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Illegal Scheme Exemplifies Threat of Geoengineering

Violates UN Resolutions, Could Worsen Global Warming

Common Dreams staff

Yellow and brown colors show relatively high concentrations of chlorophyll in August 2012, after iron sulphate was dumped into the Pacific Ocean as part of a controversial geoengineering scheme. (Photo: Giovanni/Goddard Earth Sciences Data and Information Services Center/NASA.)

A California businessman duped an indigenous village into spending $1 million on a geoengineering project that was "a blatant violation of international resolutions"—and that scientists say could exacerbate global warming and ocean acidification.

Russ George dumped 100 tons of iron sulphate into the Pacific ocean about 200 nautical miles west of the islands of Haida Gwaii, "one of the world's most celebrated, diverse ecosystems," Martin Lukacs of the Guardian reported Monday.

The iron spawned an artificial plankton bloom as large as 10,000 square kilometers, which Kristina M. Gjerde, a  senior high seas advisor for the International Union for Conservation of Nature, said "appears to be a blatant violation of two international resolutions … and does not appear to even have had the guise of legitimate scientific research."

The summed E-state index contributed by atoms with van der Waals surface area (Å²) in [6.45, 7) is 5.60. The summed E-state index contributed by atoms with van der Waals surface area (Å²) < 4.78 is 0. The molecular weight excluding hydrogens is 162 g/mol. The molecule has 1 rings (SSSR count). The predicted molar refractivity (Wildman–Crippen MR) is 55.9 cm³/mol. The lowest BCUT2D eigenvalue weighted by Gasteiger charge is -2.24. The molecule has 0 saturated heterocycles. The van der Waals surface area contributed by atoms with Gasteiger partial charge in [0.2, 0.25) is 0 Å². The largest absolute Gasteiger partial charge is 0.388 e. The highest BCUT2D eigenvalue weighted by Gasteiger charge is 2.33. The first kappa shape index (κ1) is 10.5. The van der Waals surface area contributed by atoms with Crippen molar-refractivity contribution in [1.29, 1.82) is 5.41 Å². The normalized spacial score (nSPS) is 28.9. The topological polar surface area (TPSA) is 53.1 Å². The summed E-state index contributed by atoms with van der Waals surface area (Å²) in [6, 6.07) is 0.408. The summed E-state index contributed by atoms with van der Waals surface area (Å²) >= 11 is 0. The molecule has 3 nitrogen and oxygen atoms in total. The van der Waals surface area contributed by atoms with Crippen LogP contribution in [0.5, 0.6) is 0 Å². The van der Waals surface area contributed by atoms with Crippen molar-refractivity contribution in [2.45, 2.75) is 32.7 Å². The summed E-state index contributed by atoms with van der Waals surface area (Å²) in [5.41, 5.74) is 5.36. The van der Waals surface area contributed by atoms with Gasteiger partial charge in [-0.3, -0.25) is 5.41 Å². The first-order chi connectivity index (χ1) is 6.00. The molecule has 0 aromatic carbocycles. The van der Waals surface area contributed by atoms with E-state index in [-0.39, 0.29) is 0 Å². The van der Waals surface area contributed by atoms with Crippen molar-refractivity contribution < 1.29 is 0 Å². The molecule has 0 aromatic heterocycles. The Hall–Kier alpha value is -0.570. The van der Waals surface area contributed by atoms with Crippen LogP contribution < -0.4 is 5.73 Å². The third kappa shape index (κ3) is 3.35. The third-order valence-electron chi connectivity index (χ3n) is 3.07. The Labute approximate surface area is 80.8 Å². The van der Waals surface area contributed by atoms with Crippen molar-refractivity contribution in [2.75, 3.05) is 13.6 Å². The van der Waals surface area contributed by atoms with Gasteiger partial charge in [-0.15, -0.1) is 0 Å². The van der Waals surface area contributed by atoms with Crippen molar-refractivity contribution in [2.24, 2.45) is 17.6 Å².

"It is difficult if not impossible to detect and describe important effects that we know might occur months or years later," said John Cullen, an oceanographer at Dalhousie University. "Some possible effects, such as deep-water oxygen depletion and alteration of distant food webs, should rule out ocean manipulation. History is full of examples of ecological manipulations that backfired."

George convinced the indigenous village of Haida Gwaii to spend more than $1 million of its own funds on the project. They were told the "salmon enhancement project" would benefit the ocean.

Guujaaw, president of Haida Gwaii, told the Guardian that the village council would not have agreed had they known the project violated international convention.

"It is now more urgent than ever that governments unequivocally ban such open-air geoengineering experiments," he said. "They are a dangerous distraction providing governments and industry with an excuse to avoid reducing fossil fuel emissions."


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